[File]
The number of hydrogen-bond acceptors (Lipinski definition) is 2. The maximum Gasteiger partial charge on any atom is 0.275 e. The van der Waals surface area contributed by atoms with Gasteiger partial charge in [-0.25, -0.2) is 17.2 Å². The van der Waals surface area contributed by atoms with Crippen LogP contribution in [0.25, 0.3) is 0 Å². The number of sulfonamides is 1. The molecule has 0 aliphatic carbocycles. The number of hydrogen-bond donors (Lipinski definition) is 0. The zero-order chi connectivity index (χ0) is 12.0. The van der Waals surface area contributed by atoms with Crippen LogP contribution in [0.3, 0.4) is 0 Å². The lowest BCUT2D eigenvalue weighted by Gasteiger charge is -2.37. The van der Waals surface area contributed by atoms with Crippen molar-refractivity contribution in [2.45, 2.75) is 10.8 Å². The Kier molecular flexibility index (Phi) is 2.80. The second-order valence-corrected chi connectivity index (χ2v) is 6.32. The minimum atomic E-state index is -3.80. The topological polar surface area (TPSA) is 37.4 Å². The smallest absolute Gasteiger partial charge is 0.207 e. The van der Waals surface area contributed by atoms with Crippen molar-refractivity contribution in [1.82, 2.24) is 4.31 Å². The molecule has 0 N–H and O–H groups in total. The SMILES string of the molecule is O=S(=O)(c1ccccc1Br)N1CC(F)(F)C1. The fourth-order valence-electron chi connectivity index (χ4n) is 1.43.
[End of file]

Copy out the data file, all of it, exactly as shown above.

The number of hydrogen-bond acceptors (Lipinski definition) is 2. The maximum Gasteiger partial charge on any atom is 0.275 e. The van der Waals surface area contributed by atoms with Gasteiger partial charge in [-0.25, -0.2) is 17.2 Å². The van der Waals surface area contributed by atoms with Crippen LogP contribution in [0.25, 0.3) is 0 Å². The number of sulfonamides is 1. The molecule has 0 aliphatic carbocycles. The number of hydrogen-bond donors (Lipinski definition) is 0. The zero-order chi connectivity index (χ0) is 12.0. The van der Waals surface area contributed by atoms with Crippen LogP contribution in [0.3, 0.4) is 0 Å². The lowest BCUT2D eigenvalue weighted by Gasteiger charge is -2.37. The van der Waals surface area contributed by atoms with Crippen molar-refractivity contribution in [2.45, 2.75) is 10.8 Å². The Kier molecular flexibility index (Phi) is 2.80. The second-order valence-corrected chi connectivity index (χ2v) is 6.32. The minimum atomic E-state index is -3.80. The topological polar surface area (TPSA) is 37.4 Å². The smallest absolute Gasteiger partial charge is 0.207 e. The van der Waals surface area contributed by atoms with Crippen molar-refractivity contribution in [1.82, 2.24) is 4.31 Å². The molecule has 0 N–H and O–H groups in total. The SMILES string of the molecule is O=S(=O)(c1ccccc1Br)N1CC(F)(F)C1. The fourth-order valence-electron chi connectivity index (χ4n) is 1.43.